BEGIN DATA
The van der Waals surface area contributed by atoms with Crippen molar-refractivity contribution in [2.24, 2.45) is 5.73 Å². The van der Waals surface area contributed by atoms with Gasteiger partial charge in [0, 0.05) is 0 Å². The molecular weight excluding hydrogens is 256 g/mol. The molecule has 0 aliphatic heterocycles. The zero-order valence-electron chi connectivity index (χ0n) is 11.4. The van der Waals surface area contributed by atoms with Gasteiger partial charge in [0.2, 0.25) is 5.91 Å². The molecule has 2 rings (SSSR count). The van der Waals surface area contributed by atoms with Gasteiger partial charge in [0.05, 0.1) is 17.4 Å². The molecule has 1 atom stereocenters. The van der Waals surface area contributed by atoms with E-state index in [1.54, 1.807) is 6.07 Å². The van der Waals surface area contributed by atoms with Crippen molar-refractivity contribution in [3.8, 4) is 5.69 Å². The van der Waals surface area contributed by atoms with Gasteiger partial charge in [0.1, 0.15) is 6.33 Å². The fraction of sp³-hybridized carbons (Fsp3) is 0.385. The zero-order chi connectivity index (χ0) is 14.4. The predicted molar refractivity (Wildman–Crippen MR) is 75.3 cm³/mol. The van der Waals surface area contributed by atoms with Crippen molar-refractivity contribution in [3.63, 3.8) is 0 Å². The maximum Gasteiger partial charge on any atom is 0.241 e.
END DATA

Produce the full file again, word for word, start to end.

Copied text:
The van der Waals surface area contributed by atoms with Crippen molar-refractivity contribution in [2.24, 2.45) is 5.73 Å². The van der Waals surface area contributed by atoms with Gasteiger partial charge in [0, 0.05) is 0 Å². The molecular weight excluding hydrogens is 256 g/mol. The molecule has 0 aliphatic heterocycles. The zero-order valence-electron chi connectivity index (χ0n) is 11.4. The van der Waals surface area contributed by atoms with Gasteiger partial charge in [0.2, 0.25) is 5.91 Å². The molecule has 2 rings (SSSR count). The van der Waals surface area contributed by atoms with Gasteiger partial charge in [0.05, 0.1) is 17.4 Å². The molecule has 1 atom stereocenters. The van der Waals surface area contributed by atoms with E-state index in [1.54, 1.807) is 6.07 Å². The van der Waals surface area contributed by atoms with Crippen molar-refractivity contribution in [3.8, 4) is 5.69 Å². The van der Waals surface area contributed by atoms with Gasteiger partial charge in [0.1, 0.15) is 6.33 Å². The fraction of sp³-hybridized carbons (Fsp3) is 0.385. The zero-order chi connectivity index (χ0) is 14.4. The predicted molar refractivity (Wildman–Crippen MR) is 75.3 cm³/mol. The van der Waals surface area contributed by atoms with Crippen molar-refractivity contribution in [3.63, 3.8) is 0 Å². The maximum Gasteiger partial charge on any atom is 0.241 e.